This Unbelievably Lucky Kansas Teen Survived A 10-Inch Knife Impaling His Face

Published June 18, 2019
Published June 18, 2019

Eli Gregg was running around with a 10-inch knife when he fell, directly impaling his face with the blade, and rushing to his mom for help. Fortunately, ingenious doctors knew exactly what to do.

Jimmy Russell And Eli Gregg At The Hospital

University of Kansas Health SystemWhen Jimmy Russell heard her son scream, she assumed he was just playing around with his friends. She quickly learned otherwise.

The odds of surviving a 10-inch knife to the face are fairly slim, with one family in Kansas seemingly drawing the lucky straw. According to HuffPost, 15-year-old Eli Gregg was playing around with neighborhood friends last weekend when the incident — which nearly killed him — occurred.

Eli’s mother, Jimmy Russell, was in her Bourbon County home that Saturday when she heard the scream. She initially thought nothing of it, as teenage boys playing outside produce all types of loud, unprompted noises. She quickly discovered that this one was different.

“He came to the door, and when he opened the door, it was blood and he had a piece of metal in his face,” said Russell. “And it was really shocking.”

Unfortunately, Eli’s innocuous horseplay involved a sharp 10-inch knife. All it took was an unintentional fall for him to get the blade lodged in his skull — piercing his face but miraculously stopping short of his carotid artery.

While doctors were able to remove the knife and save the boy’s life, the process wasn’t easy, and involved some impressive medical ingenuity to accomplish.

An Associated Press segment in which Eli Gregg’s mother explains the traumatic sequence of events.

“It was instant. I was like, ‘Oh, my God, call 911. This is bad,’” Russell explained. “I’m not even sure exactly how it happened at this point… but… yeah… it was scary.”

An ambulance rushed Eli to a nearby children’s hospital, but this particular injury was so precarious that the doctors there recognized the need for a specialist. The knife was simply too close to the boy’s carotid for them to casually attempt removing it from his skull.

The primary concern was causing a stroke or massive, irrevocable bleeding that could endanger Eli’s life. It was a smart move, as Dr. Koji Ebersole and his team at the University of Kansas Health System knew exactly what to do.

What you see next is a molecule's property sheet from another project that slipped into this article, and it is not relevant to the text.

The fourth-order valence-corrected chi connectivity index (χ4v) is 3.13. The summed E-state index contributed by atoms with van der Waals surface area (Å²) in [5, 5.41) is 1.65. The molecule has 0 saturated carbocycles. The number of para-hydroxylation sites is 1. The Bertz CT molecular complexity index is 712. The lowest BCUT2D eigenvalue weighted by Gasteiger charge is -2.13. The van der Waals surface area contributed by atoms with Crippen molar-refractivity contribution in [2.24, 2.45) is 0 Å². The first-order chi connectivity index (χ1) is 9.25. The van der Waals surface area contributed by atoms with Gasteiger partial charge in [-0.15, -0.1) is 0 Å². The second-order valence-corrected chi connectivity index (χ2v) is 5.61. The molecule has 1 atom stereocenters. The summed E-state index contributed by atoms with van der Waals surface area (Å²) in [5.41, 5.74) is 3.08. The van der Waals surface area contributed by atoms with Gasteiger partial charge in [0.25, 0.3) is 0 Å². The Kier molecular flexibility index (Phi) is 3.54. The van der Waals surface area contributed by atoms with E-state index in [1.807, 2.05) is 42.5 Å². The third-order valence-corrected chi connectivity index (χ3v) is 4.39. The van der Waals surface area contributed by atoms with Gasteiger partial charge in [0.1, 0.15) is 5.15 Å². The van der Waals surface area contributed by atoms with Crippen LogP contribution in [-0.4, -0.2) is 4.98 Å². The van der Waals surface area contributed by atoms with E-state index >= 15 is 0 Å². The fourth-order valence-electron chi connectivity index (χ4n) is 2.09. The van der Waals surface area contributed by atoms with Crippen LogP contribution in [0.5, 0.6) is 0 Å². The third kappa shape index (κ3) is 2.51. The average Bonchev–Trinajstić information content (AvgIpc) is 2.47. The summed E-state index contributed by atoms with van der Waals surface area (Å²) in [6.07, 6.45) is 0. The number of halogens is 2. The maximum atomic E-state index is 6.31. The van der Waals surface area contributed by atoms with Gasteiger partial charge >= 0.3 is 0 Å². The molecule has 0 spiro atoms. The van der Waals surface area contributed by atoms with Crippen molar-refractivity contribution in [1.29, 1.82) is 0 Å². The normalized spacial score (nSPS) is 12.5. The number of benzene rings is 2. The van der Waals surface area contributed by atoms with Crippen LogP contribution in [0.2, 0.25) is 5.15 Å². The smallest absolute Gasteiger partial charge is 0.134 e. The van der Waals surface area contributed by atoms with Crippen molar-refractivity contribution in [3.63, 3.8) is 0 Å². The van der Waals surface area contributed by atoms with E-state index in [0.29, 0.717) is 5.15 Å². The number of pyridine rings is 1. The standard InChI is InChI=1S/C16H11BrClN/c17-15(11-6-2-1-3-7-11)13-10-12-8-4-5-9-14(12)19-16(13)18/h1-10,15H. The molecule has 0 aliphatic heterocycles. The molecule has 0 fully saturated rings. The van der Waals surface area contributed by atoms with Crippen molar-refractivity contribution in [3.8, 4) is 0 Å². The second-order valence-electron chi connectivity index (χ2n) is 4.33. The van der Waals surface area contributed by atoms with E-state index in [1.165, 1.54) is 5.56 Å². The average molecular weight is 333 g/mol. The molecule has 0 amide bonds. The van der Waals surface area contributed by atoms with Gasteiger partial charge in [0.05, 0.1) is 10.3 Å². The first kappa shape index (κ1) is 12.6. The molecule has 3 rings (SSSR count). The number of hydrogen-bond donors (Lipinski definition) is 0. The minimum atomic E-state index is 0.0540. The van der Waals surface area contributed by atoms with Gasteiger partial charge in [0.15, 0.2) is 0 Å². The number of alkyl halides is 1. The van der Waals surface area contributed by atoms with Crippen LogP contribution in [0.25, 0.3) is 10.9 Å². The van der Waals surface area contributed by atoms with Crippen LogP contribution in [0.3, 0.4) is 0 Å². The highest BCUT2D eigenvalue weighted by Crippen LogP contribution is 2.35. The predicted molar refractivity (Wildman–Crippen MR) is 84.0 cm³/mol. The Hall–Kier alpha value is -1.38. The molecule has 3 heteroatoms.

“It could not have had a pound more force on it and him survive that event,” said Ebersole.

Eli Gregg Xray Of Knife In His Head

University Of Kansas Health SystemDr. Ebersole explained that one more pound of pressure on the knife would have killed Eli.

Since even the slightest tear or cut on the artery would have prompted intense bleeding, they had to ensure the blood supply to the area remained constant and unimpeded.

To do so, both catheters and balloons were employed, before the process of taking the blade out could begin. The surgeons involved decided on using a vise to get a proper grip on the knife to provide a more reliable grip and control while pulling it out.

Computer Model Of Eli Gregg's Wound

University Of Kansas Health SystemAs seen on this digital model of the area, the blade was already indenting the carotid, and close to unleashing mass amounts of blood.

In a remarkable feat of modern medicine, they finished the procedure without a hitch. Eli is now back to normal — though he’s on antibiotics and has a pretty cool new scar on his face.

“He’s got some healing to do, but he’s out of danger for the most part,” said Russell.

The brave teenager fortunately also seemed to have learned from this horrifying experience, telling “Inside Edition” that he’s going to “stay away from sharp objects.”


After learning about the Kansas teen who survived impaling his face with a 10-inch knife, read about the teen who killed himself to win social media’s disturbing “Blue Whale Challenge.” Then, learn about the parents who killed their baby with a gluten-free diet.

Marco Margaritoff
Marco Margaritoff is a Staff Writer at All That Is Interesting.